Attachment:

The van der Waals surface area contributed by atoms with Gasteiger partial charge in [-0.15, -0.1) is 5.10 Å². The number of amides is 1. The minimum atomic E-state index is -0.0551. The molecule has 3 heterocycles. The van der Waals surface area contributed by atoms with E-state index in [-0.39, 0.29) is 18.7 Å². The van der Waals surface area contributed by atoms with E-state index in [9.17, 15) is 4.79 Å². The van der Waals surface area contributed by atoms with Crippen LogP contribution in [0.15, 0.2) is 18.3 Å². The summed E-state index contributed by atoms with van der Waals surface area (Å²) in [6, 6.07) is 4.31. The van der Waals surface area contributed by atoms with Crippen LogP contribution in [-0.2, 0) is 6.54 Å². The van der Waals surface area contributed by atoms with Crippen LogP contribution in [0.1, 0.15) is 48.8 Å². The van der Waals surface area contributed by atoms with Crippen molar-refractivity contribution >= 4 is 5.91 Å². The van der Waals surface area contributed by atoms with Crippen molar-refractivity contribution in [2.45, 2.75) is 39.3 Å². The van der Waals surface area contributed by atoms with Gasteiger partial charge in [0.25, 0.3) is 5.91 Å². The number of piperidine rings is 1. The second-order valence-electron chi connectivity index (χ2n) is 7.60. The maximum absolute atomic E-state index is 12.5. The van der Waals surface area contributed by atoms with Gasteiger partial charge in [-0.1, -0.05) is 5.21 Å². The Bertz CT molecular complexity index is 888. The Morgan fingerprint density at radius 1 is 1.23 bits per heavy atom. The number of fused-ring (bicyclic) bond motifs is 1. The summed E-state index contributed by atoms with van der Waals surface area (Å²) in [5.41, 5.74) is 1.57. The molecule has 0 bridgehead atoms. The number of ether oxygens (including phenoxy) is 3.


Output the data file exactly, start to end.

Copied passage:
The van der Waals surface area contributed by atoms with Gasteiger partial charge in [-0.15, -0.1) is 5.10 Å². The number of amides is 1. The minimum atomic E-state index is -0.0551. The molecule has 3 heterocycles. The van der Waals surface area contributed by atoms with E-state index in [-0.39, 0.29) is 18.7 Å². The van der Waals surface area contributed by atoms with E-state index in [9.17, 15) is 4.79 Å². The van der Waals surface area contributed by atoms with Crippen LogP contribution in [0.15, 0.2) is 18.3 Å². The summed E-state index contributed by atoms with van der Waals surface area (Å²) in [6, 6.07) is 4.31. The van der Waals surface area contributed by atoms with Crippen LogP contribution in [-0.2, 0) is 6.54 Å². The van der Waals surface area contributed by atoms with Crippen LogP contribution in [0.1, 0.15) is 48.8 Å². The van der Waals surface area contributed by atoms with Crippen molar-refractivity contribution >= 4 is 5.91 Å². The van der Waals surface area contributed by atoms with Crippen molar-refractivity contribution in [2.45, 2.75) is 39.3 Å². The van der Waals surface area contributed by atoms with Gasteiger partial charge in [0.25, 0.3) is 5.91 Å². The number of piperidine rings is 1. The second-order valence-electron chi connectivity index (χ2n) is 7.60. The maximum absolute atomic E-state index is 12.5. The van der Waals surface area contributed by atoms with Gasteiger partial charge in [-0.1, -0.05) is 5.21 Å². The Bertz CT molecular complexity index is 888. The Morgan fingerprint density at radius 1 is 1.23 bits per heavy atom. The number of fused-ring (bicyclic) bond motifs is 1. The summed E-state index contributed by atoms with van der Waals surface area (Å²) in [5.41, 5.74) is 1.57. The molecule has 0 bridgehead atoms. The number of ether oxygens (including phenoxy) is 3.